Once you call yourself a gardener, there is no reprieve. That means, there is always something that can be done in the garden. Early on, novice gardeners may feel deprived in the winter as they believe there is nothing worth focusing on or that winter is a vacation from gardening. But as your skills and knowledge increase, quite often so does your passion. Have no fear, Mar is here with a multitude of ideas to clue you in that “it’s not too late to….and it’s never too early for….”
Here we go:
Weather in New England is changing. What used to be three months of cold, snowy and freezing weather conditions is now quite often a forty or even fifty degree day. What a change! A day this warm is perfect for cleaning up debris from recent storms or putting down a bit of extra mulch on something that was recently planted the season before. It’s also a good time to trim and reshape flowering trees and assess any winter damage that may be ongoing and require immediate attention. Most of us aren’t tree experts and luckily there are professional arborists available. This is the perfect time to get in under the radar. If you wait until spring, a good arborist will be very busy. Prepaying or contracting for service throughout the season ensures that your trees get the attention they deserve and most likely will get you a discount.
Assess the situation. Take a walk in your garden with a pencil and pad of paper noting where you might want to move or divide a perennial. You may consider removing a tree or selective branches to allow more light into your garden beds. If you decide to remove a tree, plant another on your property in a strategic location that adds year-round interest because of its shape and bark.
Where is your garden lacking winter interest? Winter is the perfect time to assess where your garden design is coming up short. For example, a large bed of annual flowers leaves your flowerbed empty and unattractive for almost six months. I love to use annuals as a complement to my total garden design. I don’t spend a significant amount of time planting annuals. Instead I focus my energy on perennials. If you place some perennials such as ornamental grasses or small evergreens as anchors at the ends or center of the bed, there is plenty of room to add a few annuals of your choice. This way the bed is not empty and depressing. These perennials will provide visual interest throughout the year and your work is minimal.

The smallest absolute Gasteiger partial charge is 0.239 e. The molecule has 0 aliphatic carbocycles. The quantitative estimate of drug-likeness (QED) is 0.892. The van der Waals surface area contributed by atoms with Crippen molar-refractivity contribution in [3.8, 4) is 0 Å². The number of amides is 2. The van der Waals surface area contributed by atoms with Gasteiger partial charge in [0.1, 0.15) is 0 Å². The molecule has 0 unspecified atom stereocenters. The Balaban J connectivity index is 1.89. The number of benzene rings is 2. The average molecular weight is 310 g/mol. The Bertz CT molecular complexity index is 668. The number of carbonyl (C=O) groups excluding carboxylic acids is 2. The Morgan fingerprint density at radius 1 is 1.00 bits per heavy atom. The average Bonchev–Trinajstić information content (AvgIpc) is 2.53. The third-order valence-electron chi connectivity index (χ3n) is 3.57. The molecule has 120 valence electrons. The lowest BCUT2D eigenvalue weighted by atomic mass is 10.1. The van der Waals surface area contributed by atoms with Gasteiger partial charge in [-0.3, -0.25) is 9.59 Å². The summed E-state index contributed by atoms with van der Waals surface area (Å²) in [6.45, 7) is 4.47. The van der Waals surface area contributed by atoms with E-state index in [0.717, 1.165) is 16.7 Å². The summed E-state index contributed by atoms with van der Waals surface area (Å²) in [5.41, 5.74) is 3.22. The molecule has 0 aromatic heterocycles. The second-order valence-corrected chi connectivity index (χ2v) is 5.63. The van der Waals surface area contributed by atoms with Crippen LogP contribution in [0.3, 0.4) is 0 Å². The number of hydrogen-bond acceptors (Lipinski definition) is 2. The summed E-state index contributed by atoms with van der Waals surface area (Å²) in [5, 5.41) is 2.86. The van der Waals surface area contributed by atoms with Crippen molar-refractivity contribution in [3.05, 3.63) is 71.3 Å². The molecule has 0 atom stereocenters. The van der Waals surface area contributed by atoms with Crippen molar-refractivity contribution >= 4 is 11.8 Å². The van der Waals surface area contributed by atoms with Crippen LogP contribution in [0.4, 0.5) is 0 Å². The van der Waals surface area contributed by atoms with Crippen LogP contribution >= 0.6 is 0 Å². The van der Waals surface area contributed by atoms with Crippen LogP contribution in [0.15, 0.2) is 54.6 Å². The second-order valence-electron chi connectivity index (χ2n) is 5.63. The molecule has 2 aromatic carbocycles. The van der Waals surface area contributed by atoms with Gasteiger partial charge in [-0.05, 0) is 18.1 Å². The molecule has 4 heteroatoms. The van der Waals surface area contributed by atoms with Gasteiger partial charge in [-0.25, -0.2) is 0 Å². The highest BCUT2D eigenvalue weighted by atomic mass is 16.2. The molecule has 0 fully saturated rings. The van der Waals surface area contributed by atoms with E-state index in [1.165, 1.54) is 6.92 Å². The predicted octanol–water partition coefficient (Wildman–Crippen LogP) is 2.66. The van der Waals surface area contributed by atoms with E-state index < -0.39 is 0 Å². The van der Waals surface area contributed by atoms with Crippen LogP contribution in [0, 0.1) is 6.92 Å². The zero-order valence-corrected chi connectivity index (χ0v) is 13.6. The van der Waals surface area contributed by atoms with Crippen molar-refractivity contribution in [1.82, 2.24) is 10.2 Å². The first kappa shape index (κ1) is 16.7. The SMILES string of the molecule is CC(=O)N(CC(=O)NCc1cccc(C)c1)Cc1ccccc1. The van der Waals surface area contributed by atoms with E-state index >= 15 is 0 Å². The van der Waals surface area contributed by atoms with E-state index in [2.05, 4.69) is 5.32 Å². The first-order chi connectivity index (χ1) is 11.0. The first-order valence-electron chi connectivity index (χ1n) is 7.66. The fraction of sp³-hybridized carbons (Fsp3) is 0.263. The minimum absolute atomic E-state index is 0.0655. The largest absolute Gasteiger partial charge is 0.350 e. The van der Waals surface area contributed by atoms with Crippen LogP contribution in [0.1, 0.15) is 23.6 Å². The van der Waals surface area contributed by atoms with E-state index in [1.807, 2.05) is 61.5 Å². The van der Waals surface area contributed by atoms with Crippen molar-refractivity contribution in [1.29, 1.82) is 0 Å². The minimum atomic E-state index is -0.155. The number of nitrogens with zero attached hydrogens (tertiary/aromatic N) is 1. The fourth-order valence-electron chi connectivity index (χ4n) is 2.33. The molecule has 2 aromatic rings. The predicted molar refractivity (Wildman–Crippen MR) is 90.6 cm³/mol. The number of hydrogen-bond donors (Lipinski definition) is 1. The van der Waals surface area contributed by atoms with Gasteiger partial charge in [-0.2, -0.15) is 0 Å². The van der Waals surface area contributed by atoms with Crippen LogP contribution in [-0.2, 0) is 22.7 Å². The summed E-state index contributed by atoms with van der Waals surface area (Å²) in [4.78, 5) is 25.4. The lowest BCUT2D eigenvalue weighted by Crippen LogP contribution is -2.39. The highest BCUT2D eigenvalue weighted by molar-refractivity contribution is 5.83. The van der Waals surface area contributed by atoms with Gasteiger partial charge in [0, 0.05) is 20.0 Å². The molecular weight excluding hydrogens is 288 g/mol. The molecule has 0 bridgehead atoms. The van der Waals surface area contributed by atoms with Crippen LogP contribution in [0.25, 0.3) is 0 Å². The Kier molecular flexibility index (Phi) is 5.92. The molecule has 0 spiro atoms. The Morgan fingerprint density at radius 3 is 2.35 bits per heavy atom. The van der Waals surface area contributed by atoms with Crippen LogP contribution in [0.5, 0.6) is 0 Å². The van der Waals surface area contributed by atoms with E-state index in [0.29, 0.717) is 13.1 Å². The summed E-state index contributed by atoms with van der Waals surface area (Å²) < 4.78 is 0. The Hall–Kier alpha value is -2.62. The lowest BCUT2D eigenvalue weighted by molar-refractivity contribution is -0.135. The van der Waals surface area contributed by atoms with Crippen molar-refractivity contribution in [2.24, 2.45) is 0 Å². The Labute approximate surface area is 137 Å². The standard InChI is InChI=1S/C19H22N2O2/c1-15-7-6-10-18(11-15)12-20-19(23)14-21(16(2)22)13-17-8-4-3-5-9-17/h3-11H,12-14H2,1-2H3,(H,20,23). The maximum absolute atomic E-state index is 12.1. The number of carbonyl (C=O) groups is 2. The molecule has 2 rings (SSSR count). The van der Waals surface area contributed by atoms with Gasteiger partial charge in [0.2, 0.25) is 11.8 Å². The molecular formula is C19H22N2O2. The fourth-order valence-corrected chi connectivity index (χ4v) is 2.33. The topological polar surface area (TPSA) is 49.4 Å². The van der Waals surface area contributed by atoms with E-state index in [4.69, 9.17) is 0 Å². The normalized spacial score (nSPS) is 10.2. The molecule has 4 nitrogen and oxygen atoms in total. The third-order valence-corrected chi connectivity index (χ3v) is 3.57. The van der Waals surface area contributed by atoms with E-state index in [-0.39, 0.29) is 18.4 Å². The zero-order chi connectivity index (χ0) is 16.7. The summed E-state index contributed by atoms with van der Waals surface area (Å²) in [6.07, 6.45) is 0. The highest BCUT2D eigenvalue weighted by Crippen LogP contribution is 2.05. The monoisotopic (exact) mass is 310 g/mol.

Too early to mulch? Not for bulbs. Sometimes bulbs are forced out of the ground by what is called heaving. Heaving is when the ground pushes the bulb up and out as a result of the ground freezing and thawing multiple times. Each time it freezes, it contracts and may push the bulb up and out. An extra layer of mulch will protect the bulb and its roots from varying temperatures. If you have a large bed of bulbs, winter is a good time to give it an extra blanket of mulch.
I love wisteria. If you want it to flower, then it’s not too late to prune and it’s definitely not too early. Wisteria must be pruned twice a year, once in the early summer and again in the winter in February. I love being outside in the winter trimming my wisteria knowing that soon I will be sitting under a canopy of beautiful purple flowers. I fortunately also have a white wisteria and it too, is magical. For winter pruning, trim the long shoots down to three to five buds. You will also want to trim any long unruly shoots remaining from the previous season. Make sure your shears are sharp and that you make a clean cut.
What shape are your gardening tools in? Winter is the perfect time to take care of the nitty and the gritty. Are your gardening tools functioning, i.e., is your lawn mower working, are your tillers tilling and your tools sharp? You want to make sure that your hand and pruning shears have a good edge so they won’t damage your plants. Take them to your neighborhood hardware store for sharpening.
Where do your birds live? How about offering a nesting place for our fine-feathered friends? Winter is the perfect time to offer the birds in your area a place to rest and feed. Purchase a book about the birds in your area. Keep it handy so that you can identify which type of bird you have on your property. This is great for kids of all ages. Birdseed is readily available. I only feed mine in the winter when food sources are limited.
February is a great time to force branches of flowering trees and shrubs. Trim small branches of Forsythia, Bradford Pear, Crabapple, Ornamental Cherry, Lilac, Pussy Willow and Magnolia. Place them in a large container of warm water. Trim the ends at an angle two inches above the original cut and place in temperate water in a large vase. Flower preservative is a good idea but not necessary.
And there you have it.